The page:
The Value of Training is the admission of the necessity for improvement. Training is also a vital extension of preventative maintenance.
If something isn’t quite working out as expected, address it.
This applies to the physical actions of Coxswains as much as it does to the tools they need to administer their program success.
If you have a team mentality that will do things the way they have always been done, maybe its time to inspect that closely. Everything in our world is moving forward, but water rescue has been stagnant in product development or new training updates and that is not good!
Admit where you or your program is wrong or flawed. Don't skirt it, don't ignore it and don't give it an excuse or delay. Fix it, and fix it strong and sure so that you do not suffer a casualty or loss. (or worse).
Making admissions in the errors of program or equipment use is lifesaving, its your life and your teammates. It starts with the most simplest of your tools.
Learning is about review. Its about sustainability and performance measures.
1. Itemize the needs
2. Deduct the problems
3. Fulfill the Solutions
4. Evaluate the results.
You cannot learn until you start taking some corrective actions. Its not just on the water where things go wrong, its starts with the program and long before you head to the boat ramp to launch.
You can start with something as simple as your engine cut off switch and lanyard.
You need a minimum of 6 engine cut of switches or 'kill switches' as some refer to them.
The generic slang is simply using the word 'lanyard' to shorten the sentence structure.
It is a lot to say 'grab your engine cut off switch lanyard', but that is the correct term.
So, go get them right now. I'll wait for you...................
How many do you have in front of you? One of three?
Here is a solid suggestion for you.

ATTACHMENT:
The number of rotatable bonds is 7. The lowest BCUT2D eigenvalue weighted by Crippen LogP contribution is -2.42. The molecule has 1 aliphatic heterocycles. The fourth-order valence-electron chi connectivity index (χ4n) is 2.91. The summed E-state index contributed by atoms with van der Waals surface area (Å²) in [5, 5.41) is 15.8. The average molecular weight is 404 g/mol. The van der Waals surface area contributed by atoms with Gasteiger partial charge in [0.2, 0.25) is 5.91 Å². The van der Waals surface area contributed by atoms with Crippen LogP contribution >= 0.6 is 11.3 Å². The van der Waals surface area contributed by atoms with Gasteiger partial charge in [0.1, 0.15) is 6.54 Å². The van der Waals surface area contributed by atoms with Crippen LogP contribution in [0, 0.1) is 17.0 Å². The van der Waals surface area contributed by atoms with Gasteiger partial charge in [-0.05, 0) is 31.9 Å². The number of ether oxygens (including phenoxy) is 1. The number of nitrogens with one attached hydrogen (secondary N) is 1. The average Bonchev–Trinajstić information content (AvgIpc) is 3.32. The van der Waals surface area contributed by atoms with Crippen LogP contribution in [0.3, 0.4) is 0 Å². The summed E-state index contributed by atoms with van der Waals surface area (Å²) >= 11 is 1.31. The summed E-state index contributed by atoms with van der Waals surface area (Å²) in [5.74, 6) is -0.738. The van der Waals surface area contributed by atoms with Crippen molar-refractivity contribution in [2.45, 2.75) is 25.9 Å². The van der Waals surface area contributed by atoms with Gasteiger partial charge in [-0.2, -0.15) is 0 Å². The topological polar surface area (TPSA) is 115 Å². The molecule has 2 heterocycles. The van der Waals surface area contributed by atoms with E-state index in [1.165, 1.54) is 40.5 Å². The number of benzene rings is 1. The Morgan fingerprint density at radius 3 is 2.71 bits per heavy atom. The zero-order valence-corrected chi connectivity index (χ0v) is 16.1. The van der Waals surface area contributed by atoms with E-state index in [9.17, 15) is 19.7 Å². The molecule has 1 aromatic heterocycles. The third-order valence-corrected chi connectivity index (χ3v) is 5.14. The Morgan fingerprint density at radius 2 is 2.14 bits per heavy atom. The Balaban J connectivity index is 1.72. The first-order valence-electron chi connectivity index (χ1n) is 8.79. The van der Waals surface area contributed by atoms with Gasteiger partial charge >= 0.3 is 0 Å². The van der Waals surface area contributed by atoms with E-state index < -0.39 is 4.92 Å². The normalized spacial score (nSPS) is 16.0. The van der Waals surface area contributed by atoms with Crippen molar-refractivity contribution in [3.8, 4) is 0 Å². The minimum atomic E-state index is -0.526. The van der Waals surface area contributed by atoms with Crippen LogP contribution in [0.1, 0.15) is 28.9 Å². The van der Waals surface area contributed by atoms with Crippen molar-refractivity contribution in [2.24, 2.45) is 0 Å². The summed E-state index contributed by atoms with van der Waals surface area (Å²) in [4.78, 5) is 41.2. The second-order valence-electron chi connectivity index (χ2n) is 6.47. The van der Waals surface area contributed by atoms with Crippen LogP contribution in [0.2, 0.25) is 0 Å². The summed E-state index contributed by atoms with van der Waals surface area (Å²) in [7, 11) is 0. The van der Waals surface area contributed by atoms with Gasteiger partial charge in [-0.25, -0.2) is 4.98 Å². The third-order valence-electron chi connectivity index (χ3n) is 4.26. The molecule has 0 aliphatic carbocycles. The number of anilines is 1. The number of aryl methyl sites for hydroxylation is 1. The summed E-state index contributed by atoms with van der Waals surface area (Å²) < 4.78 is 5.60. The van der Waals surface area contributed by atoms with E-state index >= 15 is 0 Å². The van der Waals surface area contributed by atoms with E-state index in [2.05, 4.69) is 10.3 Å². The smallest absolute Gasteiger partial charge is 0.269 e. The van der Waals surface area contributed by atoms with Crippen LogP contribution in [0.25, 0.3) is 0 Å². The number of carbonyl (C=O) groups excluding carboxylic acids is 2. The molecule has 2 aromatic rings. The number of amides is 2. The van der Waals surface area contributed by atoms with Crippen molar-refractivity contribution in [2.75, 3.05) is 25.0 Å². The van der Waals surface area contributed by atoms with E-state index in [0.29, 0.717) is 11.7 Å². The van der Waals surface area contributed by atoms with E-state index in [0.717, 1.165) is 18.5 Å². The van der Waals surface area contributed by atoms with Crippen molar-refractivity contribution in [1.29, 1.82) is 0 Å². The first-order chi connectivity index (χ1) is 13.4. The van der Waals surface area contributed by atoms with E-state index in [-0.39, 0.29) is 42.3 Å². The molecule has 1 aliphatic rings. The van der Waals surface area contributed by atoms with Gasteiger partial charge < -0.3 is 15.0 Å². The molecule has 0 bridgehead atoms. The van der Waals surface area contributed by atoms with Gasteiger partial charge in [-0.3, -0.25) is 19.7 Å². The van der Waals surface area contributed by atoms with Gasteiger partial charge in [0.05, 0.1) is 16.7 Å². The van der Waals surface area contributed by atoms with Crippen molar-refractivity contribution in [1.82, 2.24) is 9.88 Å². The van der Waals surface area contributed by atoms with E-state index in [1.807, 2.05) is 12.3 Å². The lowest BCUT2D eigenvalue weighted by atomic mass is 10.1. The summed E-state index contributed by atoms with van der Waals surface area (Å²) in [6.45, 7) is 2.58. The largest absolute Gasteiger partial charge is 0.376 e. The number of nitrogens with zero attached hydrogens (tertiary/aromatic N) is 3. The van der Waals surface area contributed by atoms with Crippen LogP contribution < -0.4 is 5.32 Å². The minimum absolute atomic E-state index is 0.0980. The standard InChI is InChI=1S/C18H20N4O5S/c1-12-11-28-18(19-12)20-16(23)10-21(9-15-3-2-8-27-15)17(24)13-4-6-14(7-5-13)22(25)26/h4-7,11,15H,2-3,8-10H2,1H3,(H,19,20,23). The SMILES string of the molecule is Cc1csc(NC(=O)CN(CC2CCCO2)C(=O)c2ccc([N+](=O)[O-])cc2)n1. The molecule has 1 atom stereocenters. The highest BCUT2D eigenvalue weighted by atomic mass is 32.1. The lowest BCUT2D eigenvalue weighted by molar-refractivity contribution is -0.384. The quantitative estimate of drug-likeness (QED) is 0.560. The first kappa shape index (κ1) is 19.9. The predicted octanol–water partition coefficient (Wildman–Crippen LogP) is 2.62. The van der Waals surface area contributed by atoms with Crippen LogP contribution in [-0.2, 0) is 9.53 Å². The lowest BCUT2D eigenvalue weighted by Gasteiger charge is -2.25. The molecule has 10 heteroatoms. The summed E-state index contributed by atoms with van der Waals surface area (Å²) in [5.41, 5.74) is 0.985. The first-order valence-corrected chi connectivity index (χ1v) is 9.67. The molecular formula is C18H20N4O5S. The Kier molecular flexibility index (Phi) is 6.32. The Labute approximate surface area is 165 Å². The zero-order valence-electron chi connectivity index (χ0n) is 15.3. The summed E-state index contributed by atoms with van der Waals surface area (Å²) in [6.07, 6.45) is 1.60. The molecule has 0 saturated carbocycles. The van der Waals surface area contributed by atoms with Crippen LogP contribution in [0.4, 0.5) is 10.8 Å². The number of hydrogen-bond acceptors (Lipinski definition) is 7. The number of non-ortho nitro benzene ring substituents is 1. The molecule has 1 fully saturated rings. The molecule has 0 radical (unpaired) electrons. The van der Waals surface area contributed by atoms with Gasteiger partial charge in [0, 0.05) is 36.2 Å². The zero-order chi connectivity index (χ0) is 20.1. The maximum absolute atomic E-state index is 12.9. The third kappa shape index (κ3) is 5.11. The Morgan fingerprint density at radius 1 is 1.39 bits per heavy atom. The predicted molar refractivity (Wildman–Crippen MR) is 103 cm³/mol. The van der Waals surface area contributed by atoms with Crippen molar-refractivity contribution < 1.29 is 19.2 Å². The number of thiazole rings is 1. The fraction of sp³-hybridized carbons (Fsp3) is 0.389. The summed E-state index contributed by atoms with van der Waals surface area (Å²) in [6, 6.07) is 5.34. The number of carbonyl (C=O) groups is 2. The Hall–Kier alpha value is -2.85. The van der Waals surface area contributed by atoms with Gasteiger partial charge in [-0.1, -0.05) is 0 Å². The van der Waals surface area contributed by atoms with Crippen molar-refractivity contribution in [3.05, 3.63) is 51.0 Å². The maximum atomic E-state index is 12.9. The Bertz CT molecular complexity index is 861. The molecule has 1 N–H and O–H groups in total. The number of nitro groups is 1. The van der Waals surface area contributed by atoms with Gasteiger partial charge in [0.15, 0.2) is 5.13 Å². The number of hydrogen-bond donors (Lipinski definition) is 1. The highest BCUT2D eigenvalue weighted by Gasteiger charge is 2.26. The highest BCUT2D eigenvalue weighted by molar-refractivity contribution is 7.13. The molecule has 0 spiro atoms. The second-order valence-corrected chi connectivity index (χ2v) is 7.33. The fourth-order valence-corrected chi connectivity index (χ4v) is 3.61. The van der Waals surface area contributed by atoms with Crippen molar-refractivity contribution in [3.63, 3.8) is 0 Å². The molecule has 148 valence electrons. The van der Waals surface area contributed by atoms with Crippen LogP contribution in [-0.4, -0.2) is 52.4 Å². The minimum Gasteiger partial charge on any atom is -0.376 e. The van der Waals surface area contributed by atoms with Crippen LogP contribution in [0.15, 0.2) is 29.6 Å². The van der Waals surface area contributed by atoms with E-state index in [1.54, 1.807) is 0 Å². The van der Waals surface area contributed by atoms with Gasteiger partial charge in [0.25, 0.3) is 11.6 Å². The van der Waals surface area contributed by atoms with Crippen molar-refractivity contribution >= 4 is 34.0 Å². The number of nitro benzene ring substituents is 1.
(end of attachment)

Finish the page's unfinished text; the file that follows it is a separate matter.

1. Emergency use for the RWC (in case of emergency only)
2. 1 for the Coxswain
3. 1 for the Crew Member
4. 1 on board for replacement in case of loss or damage underway.
5. Additional 2 spares back at the marine unit location to replace the damaged ones.
Okay, you you need at least 6 engine cut off switches honestly.
Well if you don't have replacements you may have to take your Rescue Water Craft out of service until new ones arrive. That could takes weeks on order during the peak season.
How do you inspect them?
Just like any other sensitive equipment:
1. Breaks, fractures, splits or cracks
2. Lanyard frayed or worn
3. Long term age (yeah replace old gear)
4. Make sure you are using the correct key to begin with!
Engine Cut Off Switches should be specific to the Make, Year and Production model of the Rescue Water Craft you use.
Inspect after every single use.
Remember, this is part of your minimum Rescue Water Craft carriage requirements and the single most important accessory you can have while underway.
Now that you have the engine cut off switch done, go do the line and inspect every other item in your Marine Unit RWC Shed!
You are off to a good start!
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Content Creator: Shawn Alladio cares most about her community and the culture surrounding the safety of event service providers and Rescue Water Craft operators, working hard and dedicated towards protecting their reputation, distributing safety information and continuing to train these amazing individuals to the highest standards of care.
Use at your own risk. Please take a qualified Rescue Water Craft training course and maintain proper records and respect all the PWC, RWC, PPE, and gear OEM manufacturer warning labels and cautions.